By Design: Events for Arts & Crafts Lovers
By Troy Segal
Ah, the appeal of the artisanal — it grows ever stronger in our increasingly electronic world. These tours, activities and talks deal with the decorative in a variety of forms.
The art of the silversmith began to shine in the 18th century. Listen to some of the stories etched in silver objects — about people, their homes, and their habits — in these lectures Oct. 20 & 27, at the Metropolitan Museum of Art.
It’s like something out of a suspense novel: the real-life tale of three rare manuscripts miraculously saved from the Nazis’ razing of the Vilna Ghetto, at the YIVO Institute for Jewish Research, Nov. 24. Prep by learning about the preservation of rare books in a lunchtime lecture at the Bard Graduate Center, Oct. 27.
Back in the medieval day, the forging of arms and armor was a real art form. Suit up for a study of feudal fighting fashions from the Crusades in this gallery tour, Oct. 28 at the Morgan Library & Museum.
Once the decorative arts and the fine arts were considered separate fields, but now they are again being considered in tandem. A bevy of artists and designers, whose work is on exhibit at the Museum of Arts & Design, discuss The Convergence of Design, Art and Craft in Latin America, Nov. 5.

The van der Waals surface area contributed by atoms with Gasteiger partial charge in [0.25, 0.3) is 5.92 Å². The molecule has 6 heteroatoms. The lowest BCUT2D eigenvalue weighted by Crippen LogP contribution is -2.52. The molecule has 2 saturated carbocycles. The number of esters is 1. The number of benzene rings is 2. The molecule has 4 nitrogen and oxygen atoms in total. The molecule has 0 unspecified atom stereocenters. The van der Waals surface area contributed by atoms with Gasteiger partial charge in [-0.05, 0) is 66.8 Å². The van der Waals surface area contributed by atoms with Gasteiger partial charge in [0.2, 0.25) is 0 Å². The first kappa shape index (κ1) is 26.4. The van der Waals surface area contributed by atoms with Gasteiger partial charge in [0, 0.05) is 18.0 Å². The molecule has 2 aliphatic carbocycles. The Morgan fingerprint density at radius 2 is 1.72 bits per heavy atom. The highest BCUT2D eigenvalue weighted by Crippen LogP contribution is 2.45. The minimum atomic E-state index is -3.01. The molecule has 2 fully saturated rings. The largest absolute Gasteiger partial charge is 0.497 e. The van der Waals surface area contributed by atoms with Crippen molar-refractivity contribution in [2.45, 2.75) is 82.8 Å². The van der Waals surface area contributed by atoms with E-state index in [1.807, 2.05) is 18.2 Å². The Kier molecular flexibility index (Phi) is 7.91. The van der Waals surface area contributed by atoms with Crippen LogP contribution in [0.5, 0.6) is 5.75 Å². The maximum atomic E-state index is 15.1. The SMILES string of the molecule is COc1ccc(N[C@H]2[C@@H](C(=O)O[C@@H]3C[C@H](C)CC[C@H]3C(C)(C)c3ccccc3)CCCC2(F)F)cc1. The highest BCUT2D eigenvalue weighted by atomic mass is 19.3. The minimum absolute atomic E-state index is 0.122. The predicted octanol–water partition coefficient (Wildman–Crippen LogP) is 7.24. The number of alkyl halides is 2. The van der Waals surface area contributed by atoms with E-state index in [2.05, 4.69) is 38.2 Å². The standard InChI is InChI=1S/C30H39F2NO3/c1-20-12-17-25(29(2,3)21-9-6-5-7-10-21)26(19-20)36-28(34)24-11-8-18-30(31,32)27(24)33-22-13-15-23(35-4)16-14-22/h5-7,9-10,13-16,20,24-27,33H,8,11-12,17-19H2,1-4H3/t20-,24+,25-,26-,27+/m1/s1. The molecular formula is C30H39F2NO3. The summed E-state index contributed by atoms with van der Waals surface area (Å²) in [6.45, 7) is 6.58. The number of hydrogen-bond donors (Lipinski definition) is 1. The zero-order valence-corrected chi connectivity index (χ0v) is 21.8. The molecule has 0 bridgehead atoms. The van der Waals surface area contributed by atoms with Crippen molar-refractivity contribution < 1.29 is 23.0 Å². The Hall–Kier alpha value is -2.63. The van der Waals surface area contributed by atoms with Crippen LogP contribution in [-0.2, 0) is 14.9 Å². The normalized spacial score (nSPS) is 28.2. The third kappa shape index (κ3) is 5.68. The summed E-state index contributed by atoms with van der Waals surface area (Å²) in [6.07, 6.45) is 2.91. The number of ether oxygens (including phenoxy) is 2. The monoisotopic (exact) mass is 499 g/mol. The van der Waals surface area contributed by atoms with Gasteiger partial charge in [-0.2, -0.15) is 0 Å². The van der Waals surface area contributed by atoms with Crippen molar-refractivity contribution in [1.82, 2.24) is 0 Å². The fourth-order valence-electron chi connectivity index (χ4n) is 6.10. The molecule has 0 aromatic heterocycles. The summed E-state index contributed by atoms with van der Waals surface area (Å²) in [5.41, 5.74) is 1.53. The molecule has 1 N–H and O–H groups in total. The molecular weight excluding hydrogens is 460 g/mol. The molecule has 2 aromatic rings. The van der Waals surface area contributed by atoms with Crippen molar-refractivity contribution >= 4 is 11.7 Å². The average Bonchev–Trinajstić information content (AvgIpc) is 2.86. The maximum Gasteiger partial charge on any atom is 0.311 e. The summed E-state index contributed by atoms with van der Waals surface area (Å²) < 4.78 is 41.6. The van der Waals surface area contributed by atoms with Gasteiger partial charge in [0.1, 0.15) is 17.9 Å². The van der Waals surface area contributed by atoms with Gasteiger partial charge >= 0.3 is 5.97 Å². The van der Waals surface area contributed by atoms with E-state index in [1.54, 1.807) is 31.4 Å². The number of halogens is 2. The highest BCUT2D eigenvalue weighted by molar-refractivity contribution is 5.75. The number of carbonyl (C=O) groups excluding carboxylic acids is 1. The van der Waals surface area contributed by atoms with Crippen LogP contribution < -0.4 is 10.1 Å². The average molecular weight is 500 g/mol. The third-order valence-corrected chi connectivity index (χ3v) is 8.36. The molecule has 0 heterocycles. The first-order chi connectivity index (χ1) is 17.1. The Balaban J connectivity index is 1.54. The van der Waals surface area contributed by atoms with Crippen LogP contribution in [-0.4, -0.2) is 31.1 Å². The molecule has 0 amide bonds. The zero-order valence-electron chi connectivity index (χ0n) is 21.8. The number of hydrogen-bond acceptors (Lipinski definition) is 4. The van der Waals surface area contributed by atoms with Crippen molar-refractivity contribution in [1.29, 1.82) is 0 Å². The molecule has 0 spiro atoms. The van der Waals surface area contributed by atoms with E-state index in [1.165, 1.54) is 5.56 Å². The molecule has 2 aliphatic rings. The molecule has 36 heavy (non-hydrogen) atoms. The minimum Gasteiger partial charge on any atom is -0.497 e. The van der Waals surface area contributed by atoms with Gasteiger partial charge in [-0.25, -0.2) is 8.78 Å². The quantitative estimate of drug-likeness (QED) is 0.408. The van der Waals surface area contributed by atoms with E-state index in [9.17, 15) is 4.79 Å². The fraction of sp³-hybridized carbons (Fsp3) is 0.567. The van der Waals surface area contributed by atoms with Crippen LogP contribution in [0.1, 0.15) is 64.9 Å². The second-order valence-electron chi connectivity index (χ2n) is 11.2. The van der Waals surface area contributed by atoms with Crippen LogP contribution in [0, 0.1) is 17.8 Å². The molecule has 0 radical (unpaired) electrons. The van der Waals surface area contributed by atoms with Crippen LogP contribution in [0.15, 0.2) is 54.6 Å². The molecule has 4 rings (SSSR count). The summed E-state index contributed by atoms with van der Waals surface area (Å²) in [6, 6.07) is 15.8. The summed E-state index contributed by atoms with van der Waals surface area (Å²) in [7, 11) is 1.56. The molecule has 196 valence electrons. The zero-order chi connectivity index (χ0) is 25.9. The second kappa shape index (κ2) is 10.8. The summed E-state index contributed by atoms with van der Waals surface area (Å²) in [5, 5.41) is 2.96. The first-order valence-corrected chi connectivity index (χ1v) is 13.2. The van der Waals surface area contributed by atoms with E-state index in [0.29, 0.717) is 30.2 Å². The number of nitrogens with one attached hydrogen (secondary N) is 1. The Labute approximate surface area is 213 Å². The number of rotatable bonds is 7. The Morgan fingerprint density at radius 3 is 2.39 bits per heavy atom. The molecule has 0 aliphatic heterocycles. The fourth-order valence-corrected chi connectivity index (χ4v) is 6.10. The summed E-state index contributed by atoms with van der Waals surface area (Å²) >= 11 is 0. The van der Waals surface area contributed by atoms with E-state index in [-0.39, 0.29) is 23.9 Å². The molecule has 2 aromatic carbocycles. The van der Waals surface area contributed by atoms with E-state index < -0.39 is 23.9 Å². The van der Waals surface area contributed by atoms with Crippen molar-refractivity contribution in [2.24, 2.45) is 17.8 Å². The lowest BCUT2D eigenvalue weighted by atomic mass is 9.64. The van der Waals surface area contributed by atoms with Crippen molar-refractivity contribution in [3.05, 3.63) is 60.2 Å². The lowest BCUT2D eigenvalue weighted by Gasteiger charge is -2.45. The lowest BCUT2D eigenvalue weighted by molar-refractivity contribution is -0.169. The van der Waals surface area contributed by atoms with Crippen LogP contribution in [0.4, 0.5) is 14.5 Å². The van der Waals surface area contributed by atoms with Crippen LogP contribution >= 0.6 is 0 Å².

Clothing design is perhaps the most ephemeral of the decorative arts. But one couturier who has lasted is Valentino; he discusses his half-century of dressing elegant ladies with Fashion Week founder Fern Mallis at 92nd Street Y, Nov. 18…Contrast his veteran’s view with that of a newcomer: Becca McCharen, who’s dressed the likes of Beyoncé, Nicki Minaj and Jessica Chastain since founding her label CHROMAT four years ago, at Pratt Institute, Nov. 10.
If the crafts process, as much as the resultant products, interests you: Listen to the challenges facing artisans today — how the handmade survives in a mass-production world — in a Museum at the Fashion Institute of Technology panel discussion, Nov. 13 … Beautiful Users, the debut exhibit of the soon-to-reopen Cooper-Hewitt Smithsonian National Design Museum, celebrates the concept of user-centered design; its curator offers a preview discussion, at the 92nd Street Y, Nov. 21.